Versatility of 454 Sequencing™ Demonstrated in Three Publications in Science this Week
Variety of new applications spans paleogenomics, paired-end mapping, and gene expression analysis
The three publications span a number of research fields, genomic applications, and even 454 Sequencing protocols. The diversity of the publications illustrate the flexibility of 454 Sequencing and its ability to deliver scientifically relevant results in any research field employing DNA sequencing. The studies relied on long, highly accurate reads and long paired reads exclusive to 454 Sequencing.
Previous studies of human genomic variation tended to look at changes called single nucleotide polymorphism (SNP), variations that involve just one nucleotide. However, the study, "Paired-End Mapping Reveals Extensive Genomic Structural Variation in Humans," published today suggests that structural variation is responsible for a larger number of differences between the genomes of two individuals than SNPs. Furthermore, structural variation may have notable physical effects on an individual. The role that SV plays in human variability has not been well understood because of imprecise technology used in previous research. The novel approach described today in Science, called Paired End Mapping (PEM), used 454 Sequencing to comprehensively study SV at an unmatched level of resolution, detecting most of the structural variation in the human genome.
The presence of worker wasps that forgo reproduction and care for their siblings is a defining feature of eusociality and a major challenge for evolutionary theory. In the study, "Wasp Brain Gene Expression Supports an Evolutionary Link between Maternal Behavior and Eusociality," researchers used 454 Sequencing to examine messenger RNA from the brains of wasps and correlate different expression patterns to different social behaviors. Insulin-related genes were among those genes showing a distinct pattern, suggesting that the evolution of eusociality involved major nutritional and reproductive pathways.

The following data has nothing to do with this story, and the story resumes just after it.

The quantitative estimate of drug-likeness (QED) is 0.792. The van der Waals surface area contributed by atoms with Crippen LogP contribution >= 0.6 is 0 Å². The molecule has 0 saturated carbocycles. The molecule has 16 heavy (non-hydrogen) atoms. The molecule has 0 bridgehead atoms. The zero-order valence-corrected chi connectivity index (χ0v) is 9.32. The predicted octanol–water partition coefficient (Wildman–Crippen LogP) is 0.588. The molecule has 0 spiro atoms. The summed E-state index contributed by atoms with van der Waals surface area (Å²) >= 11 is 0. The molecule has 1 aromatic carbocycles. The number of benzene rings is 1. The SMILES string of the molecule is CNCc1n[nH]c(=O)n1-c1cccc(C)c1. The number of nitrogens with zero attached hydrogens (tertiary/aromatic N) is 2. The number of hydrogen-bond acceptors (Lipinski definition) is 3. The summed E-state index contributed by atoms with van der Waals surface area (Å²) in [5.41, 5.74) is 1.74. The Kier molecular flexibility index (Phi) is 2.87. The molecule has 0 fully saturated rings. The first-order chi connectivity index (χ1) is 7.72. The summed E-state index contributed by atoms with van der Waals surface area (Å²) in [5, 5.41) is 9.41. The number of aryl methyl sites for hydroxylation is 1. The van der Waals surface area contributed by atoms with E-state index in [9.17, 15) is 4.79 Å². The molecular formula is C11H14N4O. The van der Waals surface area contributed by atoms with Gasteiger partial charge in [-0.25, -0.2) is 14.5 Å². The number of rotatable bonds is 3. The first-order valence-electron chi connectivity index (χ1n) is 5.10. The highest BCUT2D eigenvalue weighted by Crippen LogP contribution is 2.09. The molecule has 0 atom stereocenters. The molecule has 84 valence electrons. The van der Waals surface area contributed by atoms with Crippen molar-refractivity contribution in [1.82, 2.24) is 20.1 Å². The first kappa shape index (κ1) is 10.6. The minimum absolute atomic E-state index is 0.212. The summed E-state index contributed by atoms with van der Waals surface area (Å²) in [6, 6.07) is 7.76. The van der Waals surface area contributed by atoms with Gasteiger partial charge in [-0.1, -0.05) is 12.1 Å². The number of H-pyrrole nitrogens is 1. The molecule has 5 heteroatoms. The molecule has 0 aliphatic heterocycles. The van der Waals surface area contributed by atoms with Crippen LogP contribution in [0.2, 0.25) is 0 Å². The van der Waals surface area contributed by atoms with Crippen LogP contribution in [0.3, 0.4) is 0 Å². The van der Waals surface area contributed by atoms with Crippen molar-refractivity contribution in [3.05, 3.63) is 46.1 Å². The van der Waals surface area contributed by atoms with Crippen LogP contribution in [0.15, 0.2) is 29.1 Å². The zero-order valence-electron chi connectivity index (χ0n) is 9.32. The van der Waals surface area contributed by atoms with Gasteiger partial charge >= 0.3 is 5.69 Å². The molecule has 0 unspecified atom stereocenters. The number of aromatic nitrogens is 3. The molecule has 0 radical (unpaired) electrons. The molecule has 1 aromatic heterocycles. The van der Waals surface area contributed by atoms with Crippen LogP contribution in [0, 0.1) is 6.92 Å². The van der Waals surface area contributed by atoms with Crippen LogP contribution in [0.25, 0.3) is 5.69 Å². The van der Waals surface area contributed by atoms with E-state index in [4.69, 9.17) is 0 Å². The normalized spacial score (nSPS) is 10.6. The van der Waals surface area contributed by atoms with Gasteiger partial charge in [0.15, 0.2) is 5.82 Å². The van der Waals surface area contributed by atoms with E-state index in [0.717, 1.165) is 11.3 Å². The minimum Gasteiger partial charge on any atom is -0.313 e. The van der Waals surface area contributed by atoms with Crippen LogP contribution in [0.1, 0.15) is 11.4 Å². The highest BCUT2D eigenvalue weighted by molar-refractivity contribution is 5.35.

The study entitled "Whole-Genome Shotgun Sequencing of Mitochondria from Ancient Hair Shafts" combines a novel approach of preparing ancient DNA with 454 Sequencing to quickly and affordably sequencing the complete mitochondria from 10 individual mammoths. To put this new study in perspective, only seven mitochondrial genomes from extinct animals had been previously published, four from ancient birds, two mammoths and one of the mastodon, a distant relative of mammoths. The method for obtaining ancient DNA, as described in today’s paper, uses hair shafts and not live cells. Hair from many extinct species is available in museum collections around the world. The new protocol, along with 454 Seqeuncing, opens the door to sequence many ancient species.
"Three diverse publications appearing in Science the same week and utilizing 454 Sequencing is a testament to the system’s flexibility and applicability to life science research," explained Michael Egholm, Ph.D., co-author of two studies and vice president of research and development at 454 Life Sciences. "Researchers were able to sequence ancient and degraded DNA, obtain a paired-end map of structural variation throughput the human genome at unprecedented resolution, and analyze the role of gene expression in the evolution of eusociality. All of this in one week in Science is outstanding."
454 Life Sciences develops and commercializes novel instrumentation for high-throughput DNA sequencing. Specific applications include whole-genome sequencing, RNA analysis and ultra-deep sequencing of target genes. The hallmarks of 454 Sequencing™ are its simple, unbiased sample preparation and massively parallel sequencing, which makes large-scale scientific projects feasible and more affordable. During the last months, the technology proved its suitability in a lot of application examples, in cancer research, infectious diseases research, drug discovery, marine biology, anthropology, paleontology, and many more.